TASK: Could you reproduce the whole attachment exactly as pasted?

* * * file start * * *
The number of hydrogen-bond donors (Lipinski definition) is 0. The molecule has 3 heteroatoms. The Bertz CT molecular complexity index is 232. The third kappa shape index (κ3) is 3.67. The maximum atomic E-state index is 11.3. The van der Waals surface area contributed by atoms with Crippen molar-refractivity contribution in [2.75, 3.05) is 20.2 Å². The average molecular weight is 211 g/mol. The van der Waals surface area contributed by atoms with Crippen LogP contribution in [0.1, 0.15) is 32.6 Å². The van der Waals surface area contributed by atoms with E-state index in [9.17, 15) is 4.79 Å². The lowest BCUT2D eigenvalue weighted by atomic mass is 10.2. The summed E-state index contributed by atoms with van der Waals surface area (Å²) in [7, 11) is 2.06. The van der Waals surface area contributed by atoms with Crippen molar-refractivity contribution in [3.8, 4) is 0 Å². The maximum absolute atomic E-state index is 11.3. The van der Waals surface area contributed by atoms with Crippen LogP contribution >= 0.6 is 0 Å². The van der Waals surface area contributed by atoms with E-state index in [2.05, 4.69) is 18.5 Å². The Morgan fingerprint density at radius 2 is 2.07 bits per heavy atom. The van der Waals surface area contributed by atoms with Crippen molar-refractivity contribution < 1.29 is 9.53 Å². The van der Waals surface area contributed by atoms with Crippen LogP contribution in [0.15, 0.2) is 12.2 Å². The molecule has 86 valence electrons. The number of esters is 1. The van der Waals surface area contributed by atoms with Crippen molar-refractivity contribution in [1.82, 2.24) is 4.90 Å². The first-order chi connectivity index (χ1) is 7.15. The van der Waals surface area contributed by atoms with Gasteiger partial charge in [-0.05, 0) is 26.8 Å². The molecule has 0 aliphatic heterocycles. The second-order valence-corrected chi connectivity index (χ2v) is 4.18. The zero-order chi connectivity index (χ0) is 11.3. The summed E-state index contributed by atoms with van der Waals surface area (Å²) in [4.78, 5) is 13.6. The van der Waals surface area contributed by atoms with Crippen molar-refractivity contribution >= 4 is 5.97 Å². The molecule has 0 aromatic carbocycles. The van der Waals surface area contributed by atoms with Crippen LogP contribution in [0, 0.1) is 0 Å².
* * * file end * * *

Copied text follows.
The number of hydrogen-bond donors (Lipinski definition) is 0. The molecule has 3 heteroatoms. The Bertz CT molecular complexity index is 232. The third kappa shape index (κ3) is 3.67. The maximum atomic E-state index is 11.3. The van der Waals surface area contributed by atoms with Crippen molar-refractivity contribution in [2.75, 3.05) is 20.2 Å². The average molecular weight is 211 g/mol. The van der Waals surface area contributed by atoms with Crippen LogP contribution in [0.1, 0.15) is 32.6 Å². The van der Waals surface area contributed by atoms with E-state index in [9.17, 15) is 4.79 Å². The lowest BCUT2D eigenvalue weighted by atomic mass is 10.2. The summed E-state index contributed by atoms with van der Waals surface area (Å²) in [7, 11) is 2.06. The van der Waals surface area contributed by atoms with Crippen molar-refractivity contribution in [3.8, 4) is 0 Å². The maximum absolute atomic E-state index is 11.3. The van der Waals surface area contributed by atoms with Crippen LogP contribution >= 0.6 is 0 Å². The van der Waals surface area contributed by atoms with E-state index in [2.05, 4.69) is 18.5 Å². The Morgan fingerprint density at radius 2 is 2.07 bits per heavy atom. The van der Waals surface area contributed by atoms with Crippen molar-refractivity contribution < 1.29 is 9.53 Å². The van der Waals surface area contributed by atoms with Crippen LogP contribution in [0.15, 0.2) is 12.2 Å². The molecule has 86 valence electrons. The number of esters is 1. The van der Waals surface area contributed by atoms with Crippen molar-refractivity contribution in [1.82, 2.24) is 4.90 Å². The first-order chi connectivity index (χ1) is 7.15. The van der Waals surface area contributed by atoms with Gasteiger partial charge in [-0.05, 0) is 26.8 Å². The molecule has 0 aliphatic heterocycles. The second-order valence-corrected chi connectivity index (χ2v) is 4.18. The zero-order chi connectivity index (χ0) is 11.3. The summed E-state index contributed by atoms with van der Waals surface area (Å²) in [4.78, 5) is 13.6. The van der Waals surface area contributed by atoms with Crippen molar-refractivity contribution >= 4 is 5.97 Å². The molecule has 0 aromatic carbocycles. The van der Waals surface area contributed by atoms with Crippen LogP contribution in [0, 0.1) is 0 Å².